Ellen: D'aw—thanks, Steve! This collaboration marks only the second time I've illustrated comics for another writer (the first time was with my husband, Matt Boehm, for Inbound 4), but I think I approached this project the same way I would had I penned the story. I know many comic artists can't separate words and images when developing a plot, but when a concept requires dialogue I almost always write a script first. I ruminate over the script; play out the action in my head to get an idea of how best to visualize it. I plan out the pages, laying down panels first to get a sense of the overall design, the big picture. I sketch out the characters and keep them close-by. I gather a lot of visual reference, and then I just start drawing. When I get stuck, I'll act out scenes and take lots of ridiculous pics in Photobooth.
What did you find most challenging about “America’s Pastime”?
Stephen: The four page limitation was tough. I didn’t want to overwhelm the artist with too many panels. Originally, the main character was going to be experiencing a crisis of faith in his mission and his partner was going to comfort him. I wanted to end the story on an especially dark joke. When I was writing it, I realized there was too much of an emotional shift keeping every thing I mentioned earlier. I decided to change the core of story to what it is now because I felt it worked best with the dark joke ending. When I submitted the script for Jerel’s review, he recommended removing the joke ending because it seemed heavy handed and sort of cheapened story. Even now, months after the feedback, I can’t say I agree but by removing the ending and the panels that lead up to it, I reduced the panels per page which I thought would allow the artist more freedom to work their magic.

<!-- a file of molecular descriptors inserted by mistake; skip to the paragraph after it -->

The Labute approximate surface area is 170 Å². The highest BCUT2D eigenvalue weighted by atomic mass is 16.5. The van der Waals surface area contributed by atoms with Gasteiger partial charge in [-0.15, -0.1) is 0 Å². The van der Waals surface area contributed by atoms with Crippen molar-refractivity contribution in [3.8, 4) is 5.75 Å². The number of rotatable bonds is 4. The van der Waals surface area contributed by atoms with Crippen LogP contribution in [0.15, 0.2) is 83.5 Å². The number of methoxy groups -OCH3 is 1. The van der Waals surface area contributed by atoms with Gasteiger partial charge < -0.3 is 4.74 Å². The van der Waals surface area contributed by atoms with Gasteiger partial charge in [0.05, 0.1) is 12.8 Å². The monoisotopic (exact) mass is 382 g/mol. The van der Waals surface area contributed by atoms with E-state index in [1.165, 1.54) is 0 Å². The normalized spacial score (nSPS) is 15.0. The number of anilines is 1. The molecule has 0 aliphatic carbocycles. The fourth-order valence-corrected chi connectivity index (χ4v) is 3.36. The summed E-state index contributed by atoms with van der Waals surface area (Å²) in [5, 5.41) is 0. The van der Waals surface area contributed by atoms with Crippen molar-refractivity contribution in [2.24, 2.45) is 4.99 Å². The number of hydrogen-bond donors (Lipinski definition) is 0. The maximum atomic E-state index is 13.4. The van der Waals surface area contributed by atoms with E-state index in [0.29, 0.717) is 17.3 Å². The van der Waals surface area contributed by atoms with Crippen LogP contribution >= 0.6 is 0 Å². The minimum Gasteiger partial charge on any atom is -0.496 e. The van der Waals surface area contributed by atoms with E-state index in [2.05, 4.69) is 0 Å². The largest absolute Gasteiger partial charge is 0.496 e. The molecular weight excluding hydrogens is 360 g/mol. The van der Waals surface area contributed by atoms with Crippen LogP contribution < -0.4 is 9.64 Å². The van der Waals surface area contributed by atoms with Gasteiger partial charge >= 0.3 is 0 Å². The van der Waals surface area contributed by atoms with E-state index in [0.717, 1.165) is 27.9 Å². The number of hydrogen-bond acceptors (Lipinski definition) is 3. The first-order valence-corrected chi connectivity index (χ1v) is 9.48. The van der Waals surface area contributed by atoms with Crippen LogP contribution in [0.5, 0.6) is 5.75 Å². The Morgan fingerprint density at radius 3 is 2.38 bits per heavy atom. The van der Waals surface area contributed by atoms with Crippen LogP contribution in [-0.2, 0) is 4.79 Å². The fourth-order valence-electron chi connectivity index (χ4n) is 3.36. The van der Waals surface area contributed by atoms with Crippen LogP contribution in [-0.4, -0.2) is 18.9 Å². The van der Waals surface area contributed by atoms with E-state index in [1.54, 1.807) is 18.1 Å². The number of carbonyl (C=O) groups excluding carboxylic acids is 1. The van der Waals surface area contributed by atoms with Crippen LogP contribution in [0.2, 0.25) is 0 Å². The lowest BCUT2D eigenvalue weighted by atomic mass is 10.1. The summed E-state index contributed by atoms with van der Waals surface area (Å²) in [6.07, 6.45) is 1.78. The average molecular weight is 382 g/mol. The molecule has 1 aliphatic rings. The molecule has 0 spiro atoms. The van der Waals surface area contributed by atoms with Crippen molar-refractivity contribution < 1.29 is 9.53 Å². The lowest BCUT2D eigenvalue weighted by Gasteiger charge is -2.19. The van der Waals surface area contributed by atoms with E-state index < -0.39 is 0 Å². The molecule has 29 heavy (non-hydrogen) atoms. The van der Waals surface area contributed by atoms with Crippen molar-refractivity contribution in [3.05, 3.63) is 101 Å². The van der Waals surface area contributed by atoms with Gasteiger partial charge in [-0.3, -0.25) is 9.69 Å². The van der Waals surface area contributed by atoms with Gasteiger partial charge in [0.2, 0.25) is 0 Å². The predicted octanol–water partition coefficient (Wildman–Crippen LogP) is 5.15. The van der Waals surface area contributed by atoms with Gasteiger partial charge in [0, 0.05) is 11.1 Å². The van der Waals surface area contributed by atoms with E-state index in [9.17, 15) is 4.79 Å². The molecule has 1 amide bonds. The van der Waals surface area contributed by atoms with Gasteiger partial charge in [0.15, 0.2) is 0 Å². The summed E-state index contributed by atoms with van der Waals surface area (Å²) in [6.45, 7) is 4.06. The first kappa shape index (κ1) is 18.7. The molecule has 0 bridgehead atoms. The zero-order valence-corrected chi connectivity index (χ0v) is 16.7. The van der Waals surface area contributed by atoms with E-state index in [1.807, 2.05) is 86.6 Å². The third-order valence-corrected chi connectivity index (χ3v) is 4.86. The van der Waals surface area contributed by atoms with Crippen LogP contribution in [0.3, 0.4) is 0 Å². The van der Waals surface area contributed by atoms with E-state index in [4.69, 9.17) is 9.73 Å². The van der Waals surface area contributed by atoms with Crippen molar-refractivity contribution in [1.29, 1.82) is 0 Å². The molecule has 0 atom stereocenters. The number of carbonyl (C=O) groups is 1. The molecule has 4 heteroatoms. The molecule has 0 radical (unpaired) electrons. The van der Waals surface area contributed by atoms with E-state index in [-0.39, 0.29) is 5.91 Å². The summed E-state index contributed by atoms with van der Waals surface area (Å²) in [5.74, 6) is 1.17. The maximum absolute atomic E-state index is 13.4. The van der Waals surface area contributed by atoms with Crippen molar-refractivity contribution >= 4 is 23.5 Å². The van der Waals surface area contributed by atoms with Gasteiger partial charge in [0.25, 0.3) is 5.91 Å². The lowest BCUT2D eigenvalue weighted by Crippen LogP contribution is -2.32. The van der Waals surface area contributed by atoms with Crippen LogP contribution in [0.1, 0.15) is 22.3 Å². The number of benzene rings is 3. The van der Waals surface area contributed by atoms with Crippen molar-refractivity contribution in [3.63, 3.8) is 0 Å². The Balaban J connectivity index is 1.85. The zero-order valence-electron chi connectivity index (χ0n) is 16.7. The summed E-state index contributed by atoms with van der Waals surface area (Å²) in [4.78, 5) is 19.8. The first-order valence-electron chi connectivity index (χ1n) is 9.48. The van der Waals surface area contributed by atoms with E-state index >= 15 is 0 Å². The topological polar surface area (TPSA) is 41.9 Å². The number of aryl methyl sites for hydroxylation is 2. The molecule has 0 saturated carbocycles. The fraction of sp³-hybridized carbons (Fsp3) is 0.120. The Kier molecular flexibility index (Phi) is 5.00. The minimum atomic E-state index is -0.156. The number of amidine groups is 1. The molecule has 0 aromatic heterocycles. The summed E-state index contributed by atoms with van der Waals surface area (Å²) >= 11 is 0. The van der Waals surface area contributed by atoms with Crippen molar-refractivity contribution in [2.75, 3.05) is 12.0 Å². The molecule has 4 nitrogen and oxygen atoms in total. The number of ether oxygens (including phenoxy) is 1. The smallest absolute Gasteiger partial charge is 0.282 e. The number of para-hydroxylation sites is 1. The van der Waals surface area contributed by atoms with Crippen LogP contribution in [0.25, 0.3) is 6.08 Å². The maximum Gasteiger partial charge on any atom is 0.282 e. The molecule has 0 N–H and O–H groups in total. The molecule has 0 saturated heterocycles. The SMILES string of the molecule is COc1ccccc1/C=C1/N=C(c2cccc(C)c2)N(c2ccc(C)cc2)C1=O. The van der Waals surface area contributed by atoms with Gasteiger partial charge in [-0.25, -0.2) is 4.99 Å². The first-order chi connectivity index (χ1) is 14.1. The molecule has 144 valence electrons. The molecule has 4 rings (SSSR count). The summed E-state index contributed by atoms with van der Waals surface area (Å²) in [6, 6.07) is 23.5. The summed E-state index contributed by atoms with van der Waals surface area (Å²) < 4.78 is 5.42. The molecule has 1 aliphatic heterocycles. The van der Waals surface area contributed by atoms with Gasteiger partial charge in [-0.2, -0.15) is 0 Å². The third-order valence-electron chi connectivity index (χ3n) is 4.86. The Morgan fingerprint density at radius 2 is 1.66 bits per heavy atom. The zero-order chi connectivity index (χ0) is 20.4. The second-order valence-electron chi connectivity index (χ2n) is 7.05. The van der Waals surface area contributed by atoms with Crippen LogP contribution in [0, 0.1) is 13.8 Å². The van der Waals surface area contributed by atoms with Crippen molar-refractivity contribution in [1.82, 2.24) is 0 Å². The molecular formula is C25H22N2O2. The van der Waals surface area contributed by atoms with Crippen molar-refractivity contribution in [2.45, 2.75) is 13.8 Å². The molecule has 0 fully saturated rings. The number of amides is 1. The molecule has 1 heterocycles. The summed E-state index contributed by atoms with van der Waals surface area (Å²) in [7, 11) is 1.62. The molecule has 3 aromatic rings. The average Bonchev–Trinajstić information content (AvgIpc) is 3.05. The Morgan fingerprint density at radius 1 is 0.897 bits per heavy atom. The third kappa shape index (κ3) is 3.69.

Ellen: Character design is one of my strong-suits, but oddly enough one of the hardest things was designing Grandslam. I wanted to stay true to Steve's vision (and he provided excellent references), but I still had trouble wrapping my head around his costume. I guess I tried solving that problem by throwing spikes all over everything!
Did you experiment with this story?
Stephen: For me, writing is an experiment in itself. It doesn’t come natural which is one of the reasons I like doing it.
Ellen: Being that horror is an uncommon genre for me, I took the opportunity to employ some techniques I don't otherwise get to use—high-contrast shadows, extreme vantage points, swaths of black ink washes.
Artistically, was there anything you were hoping to achieve?
Stephen: I wanted to keep the story short. I was concerned if it was long, it might work against it being accepted. Also, setting a limitation challenges me creatively; sometimes I get intimated without parameters. As I get older, I find the truth in the saying ‘less is more’ in many different aspects of my life. That includes writing.
Ellen: I was hoping to shine light on the campiness and dark humor of the piece with my cartoony drawing style. I feel that if it were drawn with more realism, the story would be equally good but have an entirely different tone. I wanted to draw out (no pun intended) the aspects of the story that enticed me to work with it—it's disturbing, but there's something sweet about it, and Stephen has nearly made us root for Grandslam by indeed making the teenagers contemptible. (As a nerdy artist, it's all too easy to shun the jock and the cheerleader!)
Where you happy with the results?
Stephen: Yes, very.
Thank you, Stephen and Ellen.